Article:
The most notable of the few antiquities of Dundee is the "Old Steeple" (dating from the 14th century), 156 feet high, which has been recently restored, under the direction of Sir G. Gilbert Scott, B.A., at a cost of £7000. Dudhope Castle, the old seat of the Scrym-seoures, hereditary constables of the burgh, and granted by James II. to Viscount Dundee, is now used as bar-racks. The old custom-house, in the Green Market, is a quaint building of the 16th century. The East Port, the sole relic of the ancient walls, is allowed to stand in commemoration of George Wishart the martyr, who, according to tradition, preached from it during the plague in 1544. The pillar of the old town cross, bearing date 1586, has been re-erected. In High Street, Vault, Castle Court, and Fish Street there still remain a few buildings of the 16th and 17th centuries. But the castle, the mint, and the numerous convents have entirely dis-appeared, the last of the monastic buildings, once ocoupied by the nuns of St Clare, having been demolished only a few years ago. The old burying-ground (or " Howff "), now closed, contains many interesting monuments and epitaphs.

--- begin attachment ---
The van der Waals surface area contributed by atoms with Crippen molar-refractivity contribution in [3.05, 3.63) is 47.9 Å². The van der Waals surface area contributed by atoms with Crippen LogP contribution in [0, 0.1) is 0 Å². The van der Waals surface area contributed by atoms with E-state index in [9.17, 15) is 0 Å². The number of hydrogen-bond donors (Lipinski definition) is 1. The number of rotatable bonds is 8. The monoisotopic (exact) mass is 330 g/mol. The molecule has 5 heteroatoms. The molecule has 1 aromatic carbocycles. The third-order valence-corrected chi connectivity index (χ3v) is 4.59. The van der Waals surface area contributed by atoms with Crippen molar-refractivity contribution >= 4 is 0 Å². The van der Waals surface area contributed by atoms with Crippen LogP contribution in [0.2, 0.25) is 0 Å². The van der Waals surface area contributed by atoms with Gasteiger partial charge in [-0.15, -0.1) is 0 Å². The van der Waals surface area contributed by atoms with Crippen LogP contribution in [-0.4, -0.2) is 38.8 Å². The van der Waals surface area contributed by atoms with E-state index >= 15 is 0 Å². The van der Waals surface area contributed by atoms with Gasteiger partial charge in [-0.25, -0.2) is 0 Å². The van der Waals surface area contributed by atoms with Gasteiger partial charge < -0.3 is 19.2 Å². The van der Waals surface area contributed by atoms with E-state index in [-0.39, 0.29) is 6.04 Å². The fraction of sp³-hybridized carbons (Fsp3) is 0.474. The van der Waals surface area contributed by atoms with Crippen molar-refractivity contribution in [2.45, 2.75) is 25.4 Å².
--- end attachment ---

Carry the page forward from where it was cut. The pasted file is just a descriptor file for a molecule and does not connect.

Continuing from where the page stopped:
Three spacious suburban burying-grounds have taken its placethe Western Cemetery, the Eastern Necropolis, and the Balgay Cemetery. Till the middle of the present century, or even later, many of the streets were narrow and irregular, and many of the buildings unhealthy and unsightly; but of late a great change for the better has taken place. Under the Improvement Act of 1871, the narrow gorge of the Murraygate has been swept away; the ugly and tortuous Bucklemaker Wynd has been transformed into the spacious Victoria Boad, with the Victoria Bridge at its upper end ; and a dense and dingy mass of buildings between Meadowside and Seagate has been replaced by Commercial Street, which, when completed, will be one of the finest civic thoroughfares in Britain. Many improve-ments still remain to be accomplished, and although the total cost will probably amount to £400,000, it is expected that there will be ultimately a profit on the street improvements. By the aid of local building societies a large number of working men's houses have recently been erected; and a double line of tramways has been laid from the post-office to the west end of the town.
IMAGE: Arms of Dundee.